quarantine tank, bare bottom or not? - The Planted Tank Forum
 
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post #1 of 10 (permalink) Old 11-21-2014, 01:13 PM Thread Starter
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quarantine tank, bare bottom or not?

I am setting up my quarantine tank, I have always read it should be bare bottom, but I am reading conflicting information, some people put some sand or gravel on the bottom to make fish feel more at home. I do plan to leave tank setup all the time.

What everyone thoughts on this?
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post #2 of 10 (permalink) Old 11-21-2014, 01:17 PM
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Mine have always been bare bottom with a few pvc pipes in the tank for cover.

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post #3 of 10 (permalink) Old 11-21-2014, 01:28 PM
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I have sand and plants in my quarantine tanks. I don't think there a wrong or right here just do what you like.
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post #4 of 10 (permalink) Old 11-21-2014, 01:29 PM
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As bare bottom as you can. Less places for disease organisms or parasites to hide. Easier to vacuum.

Yes, fish may not like bare bottom.
You could set the tank on a dark surface (dark furniture, or put something black under it).
I put barely 1 layer of small gravel over the bottom. When I am vacuuming the debris tends to stay in place better, less swirling around into the water column.
I toss in plant trimmings, which pretty much all float.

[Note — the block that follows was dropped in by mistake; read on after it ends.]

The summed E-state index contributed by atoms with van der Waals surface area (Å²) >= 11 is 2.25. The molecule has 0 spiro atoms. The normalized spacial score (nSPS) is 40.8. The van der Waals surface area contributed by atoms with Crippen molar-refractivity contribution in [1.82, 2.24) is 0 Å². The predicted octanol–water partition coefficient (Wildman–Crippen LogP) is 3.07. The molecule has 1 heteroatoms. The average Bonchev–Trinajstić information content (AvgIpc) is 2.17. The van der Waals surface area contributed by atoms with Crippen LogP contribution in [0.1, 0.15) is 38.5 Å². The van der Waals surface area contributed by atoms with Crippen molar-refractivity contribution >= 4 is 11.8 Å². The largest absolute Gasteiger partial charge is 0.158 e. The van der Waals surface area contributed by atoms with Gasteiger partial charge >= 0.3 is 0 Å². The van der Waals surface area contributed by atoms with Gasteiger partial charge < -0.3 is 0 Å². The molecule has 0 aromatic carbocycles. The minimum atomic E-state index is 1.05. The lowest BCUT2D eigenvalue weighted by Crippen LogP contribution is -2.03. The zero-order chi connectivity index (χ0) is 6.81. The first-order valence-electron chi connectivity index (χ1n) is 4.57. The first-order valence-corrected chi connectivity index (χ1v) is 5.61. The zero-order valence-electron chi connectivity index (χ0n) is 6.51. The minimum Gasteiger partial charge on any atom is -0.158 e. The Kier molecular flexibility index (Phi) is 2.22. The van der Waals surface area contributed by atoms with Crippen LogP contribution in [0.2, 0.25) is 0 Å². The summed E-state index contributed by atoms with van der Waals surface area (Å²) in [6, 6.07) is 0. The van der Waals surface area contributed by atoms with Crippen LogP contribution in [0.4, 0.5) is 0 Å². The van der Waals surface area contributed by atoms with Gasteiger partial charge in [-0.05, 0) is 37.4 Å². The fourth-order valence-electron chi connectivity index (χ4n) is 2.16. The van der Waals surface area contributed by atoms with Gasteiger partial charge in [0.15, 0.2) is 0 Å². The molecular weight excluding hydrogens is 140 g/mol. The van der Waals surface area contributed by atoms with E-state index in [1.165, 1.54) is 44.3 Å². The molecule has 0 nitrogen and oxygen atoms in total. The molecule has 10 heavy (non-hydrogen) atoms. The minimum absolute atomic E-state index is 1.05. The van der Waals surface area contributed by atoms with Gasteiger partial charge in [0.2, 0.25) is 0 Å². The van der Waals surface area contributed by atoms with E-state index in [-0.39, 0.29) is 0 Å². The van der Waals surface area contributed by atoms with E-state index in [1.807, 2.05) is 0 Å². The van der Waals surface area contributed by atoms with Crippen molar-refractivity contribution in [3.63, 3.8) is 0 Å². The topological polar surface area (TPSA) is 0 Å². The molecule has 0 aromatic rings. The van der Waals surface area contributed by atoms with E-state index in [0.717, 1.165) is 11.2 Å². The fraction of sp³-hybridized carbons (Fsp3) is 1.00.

If it is a bottom dwelling fish that would feel safer with something to hide under I will add a few rocks. The fish is still visible, but can at least hang out near the rocks. A couple of rocks are easy enough to move to see the fish all over, if needed.

Anything used in the q-tank is either throw away or can be sterilized, just in case...
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post #5 of 10 (permalink) Old 11-21-2014, 01:32 PM Thread Starter
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Quote:
Originally Posted by Diana View Post
As bare bottom as you can. Less places for disease organisms or parasites to hide. Easier to vacuum.

Yes, fish may not like bare bottom.
You could set the tank on a dark surface (dark furniture, or put something black under it).
I put barely 1 layer of small gravel over the bottom. When I am vacuuming the debris tends to stay in place better, less swirling around into the water column.
I toss in plant trimmings, which pretty much all float.
If it is a bottom dwelling fish that would feel safer with something to hide under I will add a few rocks. The fish is still visible, but can at least hang out near the rocks. A couple of rocks are easy enough to move to see the fish all over, if needed.

Anything used in the q-tank is either throw away or can be sterilized, just in case...
Thanks for the info. I added some rocks/wood and plant trimmings. Nothing on the bottom at this time. I was thinking it would make a mess, but not sure. I have 2 bags of petco sand, I was thinking I could use so I did not have to buy anything new.

Also I painted the back, sides and bottom of the tank black.
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post #6 of 10 (permalink) Old 11-21-2014, 02:22 PM